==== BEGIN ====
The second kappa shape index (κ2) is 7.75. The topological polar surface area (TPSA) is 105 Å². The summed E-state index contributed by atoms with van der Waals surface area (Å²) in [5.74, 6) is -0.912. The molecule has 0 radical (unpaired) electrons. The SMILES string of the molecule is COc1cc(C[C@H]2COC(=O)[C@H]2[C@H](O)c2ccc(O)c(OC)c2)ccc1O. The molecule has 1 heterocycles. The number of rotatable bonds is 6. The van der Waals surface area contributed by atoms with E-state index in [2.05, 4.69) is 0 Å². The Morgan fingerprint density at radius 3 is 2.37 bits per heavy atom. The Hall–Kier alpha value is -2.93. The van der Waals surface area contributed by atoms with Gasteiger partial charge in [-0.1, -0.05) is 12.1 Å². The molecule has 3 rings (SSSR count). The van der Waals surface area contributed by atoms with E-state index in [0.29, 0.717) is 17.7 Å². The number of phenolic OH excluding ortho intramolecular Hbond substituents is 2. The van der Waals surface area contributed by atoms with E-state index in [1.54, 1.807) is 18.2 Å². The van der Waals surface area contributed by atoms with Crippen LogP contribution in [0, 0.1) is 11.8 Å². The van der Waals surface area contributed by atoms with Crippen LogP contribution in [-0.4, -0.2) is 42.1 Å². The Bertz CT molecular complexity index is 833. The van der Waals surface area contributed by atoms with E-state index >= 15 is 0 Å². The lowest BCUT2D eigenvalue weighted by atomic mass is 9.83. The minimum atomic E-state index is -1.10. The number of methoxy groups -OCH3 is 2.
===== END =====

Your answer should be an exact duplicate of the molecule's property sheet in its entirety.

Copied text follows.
The second kappa shape index (κ2) is 7.75. The topological polar surface area (TPSA) is 105 Å². The summed E-state index contributed by atoms with van der Waals surface area (Å²) in [5.74, 6) is -0.912. The molecule has 0 radical (unpaired) electrons. The SMILES string of the molecule is COc1cc(C[C@H]2COC(=O)[C@H]2[C@H](O)c2ccc(O)c(OC)c2)ccc1O. The molecule has 1 heterocycles. The number of rotatable bonds is 6. The van der Waals surface area contributed by atoms with E-state index in [2.05, 4.69) is 0 Å². The Morgan fingerprint density at radius 3 is 2.37 bits per heavy atom. The Hall–Kier alpha value is -2.93. The van der Waals surface area contributed by atoms with Gasteiger partial charge in [-0.1, -0.05) is 12.1 Å². The molecule has 3 rings (SSSR count). The van der Waals surface area contributed by atoms with E-state index in [0.29, 0.717) is 17.7 Å². The number of phenolic OH excluding ortho intramolecular Hbond substituents is 2. The van der Waals surface area contributed by atoms with E-state index in [1.54, 1.807) is 18.2 Å². The van der Waals surface area contributed by atoms with Crippen LogP contribution in [0, 0.1) is 11.8 Å². The van der Waals surface area contributed by atoms with Crippen LogP contribution in [-0.4, -0.2) is 42.1 Å². The Bertz CT molecular complexity index is 833. The van der Waals surface area contributed by atoms with E-state index >= 15 is 0 Å². The lowest BCUT2D eigenvalue weighted by atomic mass is 9.83. The minimum atomic E-state index is -1.10. The number of methoxy groups -OCH3 is 2.